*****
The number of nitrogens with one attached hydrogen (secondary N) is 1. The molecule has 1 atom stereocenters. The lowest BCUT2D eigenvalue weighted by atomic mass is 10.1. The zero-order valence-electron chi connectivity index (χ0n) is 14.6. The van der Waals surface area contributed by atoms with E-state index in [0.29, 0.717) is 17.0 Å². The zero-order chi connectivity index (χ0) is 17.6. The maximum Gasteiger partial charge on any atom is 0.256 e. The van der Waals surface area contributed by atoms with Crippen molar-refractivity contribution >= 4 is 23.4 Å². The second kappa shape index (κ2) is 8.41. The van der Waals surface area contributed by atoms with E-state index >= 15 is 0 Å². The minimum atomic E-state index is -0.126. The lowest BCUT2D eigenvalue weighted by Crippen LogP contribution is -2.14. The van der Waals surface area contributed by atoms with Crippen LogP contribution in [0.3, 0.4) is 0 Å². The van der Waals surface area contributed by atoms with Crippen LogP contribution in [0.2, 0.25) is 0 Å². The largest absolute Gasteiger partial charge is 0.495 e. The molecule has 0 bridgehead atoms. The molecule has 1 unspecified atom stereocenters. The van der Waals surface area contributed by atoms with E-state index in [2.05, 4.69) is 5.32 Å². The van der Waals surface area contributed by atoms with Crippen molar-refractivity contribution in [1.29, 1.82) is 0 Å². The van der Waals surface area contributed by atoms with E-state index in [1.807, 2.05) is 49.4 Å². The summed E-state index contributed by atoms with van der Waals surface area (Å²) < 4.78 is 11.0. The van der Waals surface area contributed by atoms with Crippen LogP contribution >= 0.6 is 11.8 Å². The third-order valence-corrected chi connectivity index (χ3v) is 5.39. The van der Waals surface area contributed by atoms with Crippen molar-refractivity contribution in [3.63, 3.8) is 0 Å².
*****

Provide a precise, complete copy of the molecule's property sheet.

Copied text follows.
The number of nitrogens with one attached hydrogen (secondary N) is 1. The molecule has 1 atom stereocenters. The lowest BCUT2D eigenvalue weighted by atomic mass is 10.1. The zero-order valence-electron chi connectivity index (χ0n) is 14.6. The van der Waals surface area contributed by atoms with E-state index in [0.29, 0.717) is 17.0 Å². The zero-order chi connectivity index (χ0) is 17.6. The maximum Gasteiger partial charge on any atom is 0.256 e. The van der Waals surface area contributed by atoms with Crippen molar-refractivity contribution >= 4 is 23.4 Å². The second kappa shape index (κ2) is 8.41. The van der Waals surface area contributed by atoms with E-state index >= 15 is 0 Å². The minimum atomic E-state index is -0.126. The lowest BCUT2D eigenvalue weighted by Crippen LogP contribution is -2.14. The van der Waals surface area contributed by atoms with Crippen LogP contribution in [0.3, 0.4) is 0 Å². The van der Waals surface area contributed by atoms with Crippen LogP contribution in [0.2, 0.25) is 0 Å². The largest absolute Gasteiger partial charge is 0.495 e. The molecule has 0 bridgehead atoms. The molecule has 1 unspecified atom stereocenters. The van der Waals surface area contributed by atoms with E-state index in [2.05, 4.69) is 5.32 Å². The van der Waals surface area contributed by atoms with Crippen molar-refractivity contribution in [1.29, 1.82) is 0 Å². The van der Waals surface area contributed by atoms with E-state index in [1.807, 2.05) is 49.4 Å². The summed E-state index contributed by atoms with van der Waals surface area (Å²) < 4.78 is 11.0. The van der Waals surface area contributed by atoms with Crippen LogP contribution >= 0.6 is 11.8 Å². The third-order valence-corrected chi connectivity index (χ3v) is 5.39. The van der Waals surface area contributed by atoms with Crippen molar-refractivity contribution in [3.63, 3.8) is 0 Å².